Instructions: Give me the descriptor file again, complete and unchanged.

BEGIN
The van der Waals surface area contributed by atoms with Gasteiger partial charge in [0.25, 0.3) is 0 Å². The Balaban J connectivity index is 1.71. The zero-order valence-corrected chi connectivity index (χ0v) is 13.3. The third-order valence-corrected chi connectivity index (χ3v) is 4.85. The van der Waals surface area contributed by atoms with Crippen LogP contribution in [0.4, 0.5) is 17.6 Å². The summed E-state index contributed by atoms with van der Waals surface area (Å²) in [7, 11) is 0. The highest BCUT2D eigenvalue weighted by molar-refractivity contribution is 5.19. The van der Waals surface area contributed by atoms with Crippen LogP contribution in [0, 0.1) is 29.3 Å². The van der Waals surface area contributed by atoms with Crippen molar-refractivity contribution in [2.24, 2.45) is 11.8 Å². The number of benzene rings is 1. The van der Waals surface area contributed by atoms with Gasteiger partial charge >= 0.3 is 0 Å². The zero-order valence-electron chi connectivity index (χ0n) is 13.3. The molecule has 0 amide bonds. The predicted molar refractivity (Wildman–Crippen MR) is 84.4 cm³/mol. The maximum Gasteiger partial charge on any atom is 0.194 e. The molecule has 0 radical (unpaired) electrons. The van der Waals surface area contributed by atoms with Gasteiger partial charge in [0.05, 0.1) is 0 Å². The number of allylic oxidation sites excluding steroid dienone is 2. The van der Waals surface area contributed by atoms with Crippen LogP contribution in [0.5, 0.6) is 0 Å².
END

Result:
The van der Waals surface area contributed by atoms with Gasteiger partial charge in [0.25, 0.3) is 0 Å². The Balaban J connectivity index is 1.71. The zero-order valence-corrected chi connectivity index (χ0v) is 13.3. The third-order valence-corrected chi connectivity index (χ3v) is 4.85. The van der Waals surface area contributed by atoms with Crippen LogP contribution in [0.4, 0.5) is 17.6 Å². The summed E-state index contributed by atoms with van der Waals surface area (Å²) in [7, 11) is 0. The highest BCUT2D eigenvalue weighted by molar-refractivity contribution is 5.19. The van der Waals surface area contributed by atoms with Crippen LogP contribution in [0, 0.1) is 29.3 Å². The van der Waals surface area contributed by atoms with Crippen molar-refractivity contribution in [2.24, 2.45) is 11.8 Å². The number of benzene rings is 1. The van der Waals surface area contributed by atoms with Gasteiger partial charge >= 0.3 is 0 Å². The zero-order valence-electron chi connectivity index (χ0n) is 13.3. The molecule has 0 amide bonds. The predicted molar refractivity (Wildman–Crippen MR) is 84.4 cm³/mol. The maximum Gasteiger partial charge on any atom is 0.194 e. The molecule has 0 radical (unpaired) electrons. The van der Waals surface area contributed by atoms with Gasteiger partial charge in [0.05, 0.1) is 0 Å². The number of allylic oxidation sites excluding steroid dienone is 2. The van der Waals surface area contributed by atoms with Crippen LogP contribution in [0.5, 0.6) is 0 Å².